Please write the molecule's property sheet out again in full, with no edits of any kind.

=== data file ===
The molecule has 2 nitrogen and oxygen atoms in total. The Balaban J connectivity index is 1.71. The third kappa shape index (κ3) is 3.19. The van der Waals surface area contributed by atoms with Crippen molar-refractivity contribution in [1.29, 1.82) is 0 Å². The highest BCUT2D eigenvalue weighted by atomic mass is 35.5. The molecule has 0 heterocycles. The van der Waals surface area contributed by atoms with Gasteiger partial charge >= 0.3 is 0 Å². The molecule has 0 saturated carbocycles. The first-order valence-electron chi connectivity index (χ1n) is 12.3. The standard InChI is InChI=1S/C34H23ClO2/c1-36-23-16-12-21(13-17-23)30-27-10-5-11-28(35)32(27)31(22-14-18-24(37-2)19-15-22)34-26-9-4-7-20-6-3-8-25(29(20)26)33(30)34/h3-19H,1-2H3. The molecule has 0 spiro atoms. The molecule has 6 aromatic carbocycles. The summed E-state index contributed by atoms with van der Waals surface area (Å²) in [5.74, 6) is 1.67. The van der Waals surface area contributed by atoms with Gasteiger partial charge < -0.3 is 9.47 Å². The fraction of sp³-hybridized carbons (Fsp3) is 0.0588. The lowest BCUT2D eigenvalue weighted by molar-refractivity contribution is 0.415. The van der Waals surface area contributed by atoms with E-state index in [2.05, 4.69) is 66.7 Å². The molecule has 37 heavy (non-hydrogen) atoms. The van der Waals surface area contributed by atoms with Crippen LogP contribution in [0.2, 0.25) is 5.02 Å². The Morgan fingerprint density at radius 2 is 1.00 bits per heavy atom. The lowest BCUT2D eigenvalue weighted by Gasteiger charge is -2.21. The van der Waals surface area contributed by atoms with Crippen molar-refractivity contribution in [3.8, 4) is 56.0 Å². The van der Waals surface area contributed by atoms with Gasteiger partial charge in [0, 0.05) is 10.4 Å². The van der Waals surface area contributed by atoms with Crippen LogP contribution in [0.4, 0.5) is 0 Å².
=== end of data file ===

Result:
The molecule has 2 nitrogen and oxygen atoms in total. The Balaban J connectivity index is 1.71. The third kappa shape index (κ3) is 3.19. The van der Waals surface area contributed by atoms with Crippen molar-refractivity contribution in [1.29, 1.82) is 0 Å². The highest BCUT2D eigenvalue weighted by atomic mass is 35.5. The molecule has 0 heterocycles. The van der Waals surface area contributed by atoms with Gasteiger partial charge >= 0.3 is 0 Å². The molecule has 0 saturated carbocycles. The first-order valence-electron chi connectivity index (χ1n) is 12.3. The standard InChI is InChI=1S/C34H23ClO2/c1-36-23-16-12-21(13-17-23)30-27-10-5-11-28(35)32(27)31(22-14-18-24(37-2)19-15-22)34-26-9-4-7-20-6-3-8-25(29(20)26)33(30)34/h3-19H,1-2H3. The molecule has 0 spiro atoms. The molecule has 6 aromatic carbocycles. The summed E-state index contributed by atoms with van der Waals surface area (Å²) in [5.74, 6) is 1.67. The van der Waals surface area contributed by atoms with Gasteiger partial charge < -0.3 is 9.47 Å². The fraction of sp³-hybridized carbons (Fsp3) is 0.0588. The lowest BCUT2D eigenvalue weighted by molar-refractivity contribution is 0.415. The van der Waals surface area contributed by atoms with E-state index in [2.05, 4.69) is 66.7 Å². The molecule has 37 heavy (non-hydrogen) atoms. The van der Waals surface area contributed by atoms with Crippen LogP contribution in [0.2, 0.25) is 5.02 Å². The Morgan fingerprint density at radius 2 is 1.00 bits per heavy atom. The lowest BCUT2D eigenvalue weighted by Gasteiger charge is -2.21. The van der Waals surface area contributed by atoms with Crippen molar-refractivity contribution in [3.8, 4) is 56.0 Å². The van der Waals surface area contributed by atoms with Gasteiger partial charge in [0, 0.05) is 10.4 Å². The van der Waals surface area contributed by atoms with Crippen LogP contribution in [0.4, 0.5) is 0 Å².